CNET también está disponible en español.

Ir a español

Don't show this again

Tech Industry

SAP touts tech partnerships at conference

The German software giant announces a number of technology partnerships aimed to boost its Internet services portal mySAP.com.

    German software giant SAP today announced a number of technology partnerships to boost its Internet services portal mySAP.com, though analysts warn the company needs to do more than just team with companies to move its Web strategy forward.

    Kicking off its European customer conference, Sapphire 2000, in Berlin today, SAP said German technology group Siemens has agreed to a strategic development partnership with SAP to develop Internet applications for businesses over mobile telephones.

    The two companies will combine research capabilities into mobile communications technologies and will integrate applications into SAP's mySAP.com e-business product and Siemens' mobile telephones. No financial details were given.

    Market analysts say mobile commerce is seen as potentially one of the most lucrative forms of e-commerce, once the next generation of WAP (wireless access protocol)-enabled mobile phones gains wide market acceptance.

    The move is the latest example of SAP's rush to become an Internet company. The German software maker is currently going through a metamorphosis. It traditionally built software for the back office, where computer systems handle human resources, financial data and other internal workings of everyday business. Now the company is attempting to move out of the back office and onto the Web.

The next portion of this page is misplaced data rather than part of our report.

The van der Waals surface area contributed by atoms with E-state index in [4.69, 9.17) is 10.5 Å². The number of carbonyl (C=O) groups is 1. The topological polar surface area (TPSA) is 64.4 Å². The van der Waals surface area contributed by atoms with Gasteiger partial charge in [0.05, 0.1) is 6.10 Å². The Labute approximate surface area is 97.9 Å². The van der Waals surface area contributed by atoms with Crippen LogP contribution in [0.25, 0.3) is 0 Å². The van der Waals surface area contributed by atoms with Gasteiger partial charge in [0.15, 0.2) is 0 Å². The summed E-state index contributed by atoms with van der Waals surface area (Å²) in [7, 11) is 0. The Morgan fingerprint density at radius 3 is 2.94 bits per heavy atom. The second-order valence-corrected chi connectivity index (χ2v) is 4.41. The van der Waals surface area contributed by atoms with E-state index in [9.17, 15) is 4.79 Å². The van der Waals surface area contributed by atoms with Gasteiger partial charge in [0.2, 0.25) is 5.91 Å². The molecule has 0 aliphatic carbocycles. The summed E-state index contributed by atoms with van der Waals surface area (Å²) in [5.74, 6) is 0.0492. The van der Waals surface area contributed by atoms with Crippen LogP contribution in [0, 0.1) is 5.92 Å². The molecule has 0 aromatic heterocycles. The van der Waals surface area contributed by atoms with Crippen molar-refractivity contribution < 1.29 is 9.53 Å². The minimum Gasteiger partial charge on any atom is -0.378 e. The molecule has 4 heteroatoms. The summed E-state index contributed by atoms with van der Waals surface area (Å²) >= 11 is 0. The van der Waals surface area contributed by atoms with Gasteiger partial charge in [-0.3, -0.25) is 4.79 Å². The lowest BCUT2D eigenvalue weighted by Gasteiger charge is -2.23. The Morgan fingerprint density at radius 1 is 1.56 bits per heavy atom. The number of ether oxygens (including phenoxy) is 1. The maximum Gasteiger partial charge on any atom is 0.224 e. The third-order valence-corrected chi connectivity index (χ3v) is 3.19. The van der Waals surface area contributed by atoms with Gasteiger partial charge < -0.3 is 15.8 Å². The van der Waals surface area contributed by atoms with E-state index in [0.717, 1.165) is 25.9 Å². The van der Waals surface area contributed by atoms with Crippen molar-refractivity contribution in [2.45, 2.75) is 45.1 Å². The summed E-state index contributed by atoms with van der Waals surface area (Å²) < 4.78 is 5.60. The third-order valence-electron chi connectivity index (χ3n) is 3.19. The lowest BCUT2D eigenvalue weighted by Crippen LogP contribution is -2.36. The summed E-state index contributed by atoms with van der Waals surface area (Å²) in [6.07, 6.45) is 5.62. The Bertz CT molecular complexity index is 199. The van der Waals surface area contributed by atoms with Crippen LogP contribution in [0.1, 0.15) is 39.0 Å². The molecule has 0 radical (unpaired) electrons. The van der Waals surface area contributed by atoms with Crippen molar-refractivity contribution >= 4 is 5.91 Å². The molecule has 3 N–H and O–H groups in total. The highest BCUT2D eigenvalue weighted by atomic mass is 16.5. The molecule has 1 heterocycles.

But analysts say the transition is proving to be a difficult one.

    In research notes today, AMR Research analysts said SAP is at a critical crossroads as it struggles to rise above its back-office transaction image and reinvent itself as an e-business market leader. But it is not acting like a leader.

    SAP is using the conference to reassure customers, the media and analysts that it is serious about e-business and the Internet, but few doubt SAP's seriousness. What they doubt is SAP's ability to lead rather than follow the market, according to AMR.

    Joshua Greenbaum, an analyst who heads Enterprise Application Consulting, also said he questions SAP's position in the market. He said the software behemoth continues to face significant challenges ahead, especially in trying to improve its market position in the United States.

    "SAP is really trying to promote the current status quo indicative of a leadership position, but the fact is it's not (a leader)," said Greenbaum, in a phone interview from Berlin earlier today. "They definitely, at this point, are not considered a thought leader and this conference is not changing this perception."

    The problem, Greenbaum said, is that while SAP has some "interesting" product developments and new strategies that can help them transform into a serious Web-based software company, it continues to struggle in effectively delivering its marketing message.